"These education sessions have also told us that many of these children admit to obtaining matches and lighters from local stores, either by purchasing them or stealing them," said Verbeek.

Under Canadian law, lighters and matches are considered regulated products under the Hazardous Products Act. Disposable cigarette lighters must be child resistant and pass rigorous safety tests prior to being offered for sale. There must also be a warning on each lighter that states "KEEP OUT OF THE REACH OF CHILDREN" or any other warning that conveys the same meaning.

HES has begun a program to be proactive when it comes to selling fire-related items to children. The program involved over 600 letters being sent to retailers that sell tobacco products asking them to partner voluntarily with the City of Hamilton and Hamilton Emergency Services by not selling matches and lighters to children 18 years of age and under.

Retailers were also given a sheet indicating their participation in the program. Those participating had a sticker delivered to them that could be placed on their window or door advising customers of their involvement in the program.

"This provided us with an opportunity to discuss the re-location of matches and lighters from their countertops, out of the reach of children," said Verbeek. "In the first week since the letters were sent out, the response has been terrific. We have had over 70 retail locations sign up for the program to date."

Store owners who wish to participate, can contact Fire Safety Officer John Verbeek at 905 546-2424 ext 7763 or Inspector Linda Paterson at 905 546-2424 ext 7797.

Program aims to stamp out children's access to fire-starting materials

News Nov 22, 2006 Flamborough Review

Local fire safety officers want to keep matches and lighters out of the hands of children. But they face an uphill battle against stores who willingly sell fire-starting products to youth.

Provincially, statistical data indicates approximately 40 per cent of the children involved in firesetting obtained the matches or lighters from stores. This has officers looking at the sale of these items.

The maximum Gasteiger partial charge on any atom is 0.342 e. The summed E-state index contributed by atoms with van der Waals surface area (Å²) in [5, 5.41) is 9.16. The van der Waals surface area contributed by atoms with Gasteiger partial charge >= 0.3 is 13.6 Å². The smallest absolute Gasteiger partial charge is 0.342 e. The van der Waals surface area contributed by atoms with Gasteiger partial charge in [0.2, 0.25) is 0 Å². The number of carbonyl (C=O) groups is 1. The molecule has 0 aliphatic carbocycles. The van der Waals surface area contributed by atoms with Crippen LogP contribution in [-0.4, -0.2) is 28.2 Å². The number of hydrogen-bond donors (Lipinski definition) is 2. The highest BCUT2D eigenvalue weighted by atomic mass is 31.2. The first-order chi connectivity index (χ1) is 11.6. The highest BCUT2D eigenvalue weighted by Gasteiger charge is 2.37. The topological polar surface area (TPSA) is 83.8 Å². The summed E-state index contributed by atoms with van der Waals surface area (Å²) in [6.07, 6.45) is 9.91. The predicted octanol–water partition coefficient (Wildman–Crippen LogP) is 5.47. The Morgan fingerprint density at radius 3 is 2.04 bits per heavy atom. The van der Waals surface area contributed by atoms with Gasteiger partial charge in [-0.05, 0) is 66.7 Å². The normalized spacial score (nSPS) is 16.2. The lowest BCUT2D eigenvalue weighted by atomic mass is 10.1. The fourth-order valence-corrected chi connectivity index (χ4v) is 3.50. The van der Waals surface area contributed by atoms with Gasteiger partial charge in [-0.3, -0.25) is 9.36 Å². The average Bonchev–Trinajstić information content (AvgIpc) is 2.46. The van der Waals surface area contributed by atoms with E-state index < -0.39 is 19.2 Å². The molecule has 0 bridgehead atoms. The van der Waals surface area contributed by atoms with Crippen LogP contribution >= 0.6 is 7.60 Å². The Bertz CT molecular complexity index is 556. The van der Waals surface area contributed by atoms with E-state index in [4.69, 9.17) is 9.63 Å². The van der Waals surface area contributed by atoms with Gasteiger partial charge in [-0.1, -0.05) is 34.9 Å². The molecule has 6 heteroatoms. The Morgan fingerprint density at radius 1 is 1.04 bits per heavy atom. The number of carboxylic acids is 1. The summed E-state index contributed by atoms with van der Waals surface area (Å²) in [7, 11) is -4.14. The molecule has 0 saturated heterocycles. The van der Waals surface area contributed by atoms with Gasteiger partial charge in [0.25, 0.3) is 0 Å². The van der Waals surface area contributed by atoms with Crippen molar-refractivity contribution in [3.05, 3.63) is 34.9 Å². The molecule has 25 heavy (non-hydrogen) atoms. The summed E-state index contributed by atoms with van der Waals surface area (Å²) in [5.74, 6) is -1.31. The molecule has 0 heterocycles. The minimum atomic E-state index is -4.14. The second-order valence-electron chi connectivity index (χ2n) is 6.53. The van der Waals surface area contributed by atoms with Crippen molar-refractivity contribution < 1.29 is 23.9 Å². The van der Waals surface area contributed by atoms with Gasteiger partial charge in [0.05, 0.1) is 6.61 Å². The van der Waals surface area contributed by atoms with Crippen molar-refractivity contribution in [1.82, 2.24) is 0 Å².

Arson-related fires remain the number one cause of structure fires in the City of Hamilton. While dealing with some of these fires, firefighters are told by witnesses that children were seen in the area just before the fire started.

In 2004, Hamilton Emergency Services (HES) responded to over 600 calls for fires in which the cause was determined to be suspicious or arson-related. Of those responses, approximately 139 fires involved structures or buildings while many others involved outdoor fires such as garbage bins, dumpsters, rubbish etc.

"Our department deals with approximately 90 children each year in our HAPP-C program (Hamilton Arson Prevention Program for Children)," said Fire Safety Officer John Verbeek. "These children come to our attention either through a call from their parents or through firefighters that have identified the child as starting a fire to which they responded."

With the permission of the child's parent or caregiver, a fire education session is conducted with an opportunity to recommend or refer that child for further counseling sessions with a trained mental health professional who has expertise in fire risk assessment.

"These education sessions have also told us that many of these children admit to obtaining matches and lighters from local stores, either by purchasing them or stealing them," said Verbeek.

Under Canadian law, lighters and matches are considered regulated products under the Hazardous Products Act. Disposable cigarette lighters must be child resistant and pass rigorous safety tests prior to being offered for sale. There must also be a warning on each lighter that states "KEEP OUT OF THE REACH OF CHILDREN" or any other warning that conveys the same meaning.

HES has begun a program to be proactive when it comes to selling fire-related items to children. The program involved over 600 letters being sent to retailers that sell tobacco products asking them to partner voluntarily with the City of Hamilton and Hamilton Emergency Services by not selling matches and lighters to children 18 years of age and under.

Retailers were also given a sheet indicating their participation in the program. Those participating had a sticker delivered to them that could be placed on their window or door advising customers of their involvement in the program.

"This provided us with an opportunity to discuss the re-location of matches and lighters from their countertops, out of the reach of children," said Verbeek. "In the first week since the letters were sent out, the response has been terrific. We have had over 70 retail locations sign up for the program to date."

Store owners who wish to participate, can contact Fire Safety Officer John Verbeek at 905 546-2424 ext 7763 or Inspector Linda Paterson at 905 546-2424 ext 7797.